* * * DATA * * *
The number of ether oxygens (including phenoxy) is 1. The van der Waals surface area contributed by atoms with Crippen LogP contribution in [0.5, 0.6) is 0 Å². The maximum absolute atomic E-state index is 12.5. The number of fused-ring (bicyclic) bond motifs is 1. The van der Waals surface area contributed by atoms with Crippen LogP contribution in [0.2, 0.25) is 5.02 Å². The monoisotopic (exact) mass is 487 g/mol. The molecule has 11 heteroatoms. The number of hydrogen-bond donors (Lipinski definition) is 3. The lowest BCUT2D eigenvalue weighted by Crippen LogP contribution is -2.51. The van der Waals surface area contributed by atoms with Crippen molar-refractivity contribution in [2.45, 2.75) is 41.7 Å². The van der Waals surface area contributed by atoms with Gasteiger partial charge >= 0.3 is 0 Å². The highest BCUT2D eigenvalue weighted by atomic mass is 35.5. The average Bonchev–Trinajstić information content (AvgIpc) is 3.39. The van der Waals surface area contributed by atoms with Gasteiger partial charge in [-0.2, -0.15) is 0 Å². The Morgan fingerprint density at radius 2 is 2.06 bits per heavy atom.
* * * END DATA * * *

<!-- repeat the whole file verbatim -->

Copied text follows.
The number of ether oxygens (including phenoxy) is 1. The van der Waals surface area contributed by atoms with Crippen LogP contribution in [0.5, 0.6) is 0 Å². The maximum absolute atomic E-state index is 12.5. The number of fused-ring (bicyclic) bond motifs is 1. The van der Waals surface area contributed by atoms with Crippen LogP contribution in [0.2, 0.25) is 5.02 Å². The monoisotopic (exact) mass is 487 g/mol. The molecule has 11 heteroatoms. The number of hydrogen-bond donors (Lipinski definition) is 3. The lowest BCUT2D eigenvalue weighted by Crippen LogP contribution is -2.51. The van der Waals surface area contributed by atoms with Crippen molar-refractivity contribution in [2.45, 2.75) is 41.7 Å². The van der Waals surface area contributed by atoms with Gasteiger partial charge >= 0.3 is 0 Å². The highest BCUT2D eigenvalue weighted by atomic mass is 35.5. The average Bonchev–Trinajstić information content (AvgIpc) is 3.39. The van der Waals surface area contributed by atoms with Gasteiger partial charge in [-0.2, -0.15) is 0 Å². The Morgan fingerprint density at radius 2 is 2.06 bits per heavy atom.